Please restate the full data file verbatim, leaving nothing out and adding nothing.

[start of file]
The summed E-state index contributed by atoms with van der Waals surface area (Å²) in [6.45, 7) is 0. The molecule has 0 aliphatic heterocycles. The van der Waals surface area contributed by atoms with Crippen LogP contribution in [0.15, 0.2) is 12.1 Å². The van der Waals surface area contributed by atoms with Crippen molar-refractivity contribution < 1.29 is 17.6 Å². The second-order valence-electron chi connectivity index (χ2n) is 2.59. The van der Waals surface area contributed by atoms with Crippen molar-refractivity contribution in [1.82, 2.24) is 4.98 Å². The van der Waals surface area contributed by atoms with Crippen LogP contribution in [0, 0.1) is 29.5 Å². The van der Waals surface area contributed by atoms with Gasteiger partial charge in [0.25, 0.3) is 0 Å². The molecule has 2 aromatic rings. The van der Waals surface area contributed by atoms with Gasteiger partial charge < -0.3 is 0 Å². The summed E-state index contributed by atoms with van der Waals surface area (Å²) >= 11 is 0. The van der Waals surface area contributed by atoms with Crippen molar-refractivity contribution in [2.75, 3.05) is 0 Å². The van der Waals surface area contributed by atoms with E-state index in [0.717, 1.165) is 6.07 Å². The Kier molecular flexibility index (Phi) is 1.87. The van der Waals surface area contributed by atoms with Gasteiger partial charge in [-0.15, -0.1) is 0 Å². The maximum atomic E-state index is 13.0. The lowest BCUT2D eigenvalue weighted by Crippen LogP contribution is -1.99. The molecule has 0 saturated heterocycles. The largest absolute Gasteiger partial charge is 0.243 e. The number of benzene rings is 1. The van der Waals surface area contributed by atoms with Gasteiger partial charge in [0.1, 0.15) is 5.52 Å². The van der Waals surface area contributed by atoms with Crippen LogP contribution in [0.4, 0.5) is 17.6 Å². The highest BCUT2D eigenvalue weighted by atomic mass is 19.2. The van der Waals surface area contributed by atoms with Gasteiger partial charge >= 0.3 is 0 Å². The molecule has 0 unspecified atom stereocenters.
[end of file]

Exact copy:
The summed E-state index contributed by atoms with van der Waals surface area (Å²) in [6.45, 7) is 0. The molecule has 0 aliphatic heterocycles. The van der Waals surface area contributed by atoms with Crippen LogP contribution in [0.15, 0.2) is 12.1 Å². The van der Waals surface area contributed by atoms with Crippen molar-refractivity contribution < 1.29 is 17.6 Å². The second-order valence-electron chi connectivity index (χ2n) is 2.59. The van der Waals surface area contributed by atoms with Crippen molar-refractivity contribution in [1.82, 2.24) is 4.98 Å². The van der Waals surface area contributed by atoms with Crippen LogP contribution in [0, 0.1) is 29.5 Å². The van der Waals surface area contributed by atoms with Gasteiger partial charge in [0.25, 0.3) is 0 Å². The molecule has 2 aromatic rings. The van der Waals surface area contributed by atoms with Gasteiger partial charge < -0.3 is 0 Å². The summed E-state index contributed by atoms with van der Waals surface area (Å²) >= 11 is 0. The van der Waals surface area contributed by atoms with Crippen molar-refractivity contribution in [2.75, 3.05) is 0 Å². The van der Waals surface area contributed by atoms with E-state index in [0.717, 1.165) is 6.07 Å². The Kier molecular flexibility index (Phi) is 1.87. The van der Waals surface area contributed by atoms with Gasteiger partial charge in [-0.15, -0.1) is 0 Å². The maximum atomic E-state index is 13.0. The lowest BCUT2D eigenvalue weighted by Crippen LogP contribution is -1.99. The molecule has 0 saturated heterocycles. The largest absolute Gasteiger partial charge is 0.243 e. The number of benzene rings is 1. The van der Waals surface area contributed by atoms with Gasteiger partial charge in [0.1, 0.15) is 5.52 Å². The van der Waals surface area contributed by atoms with Crippen LogP contribution in [0.4, 0.5) is 17.6 Å². The highest BCUT2D eigenvalue weighted by atomic mass is 19.2. The van der Waals surface area contributed by atoms with Gasteiger partial charge >= 0.3 is 0 Å². The molecule has 0 unspecified atom stereocenters.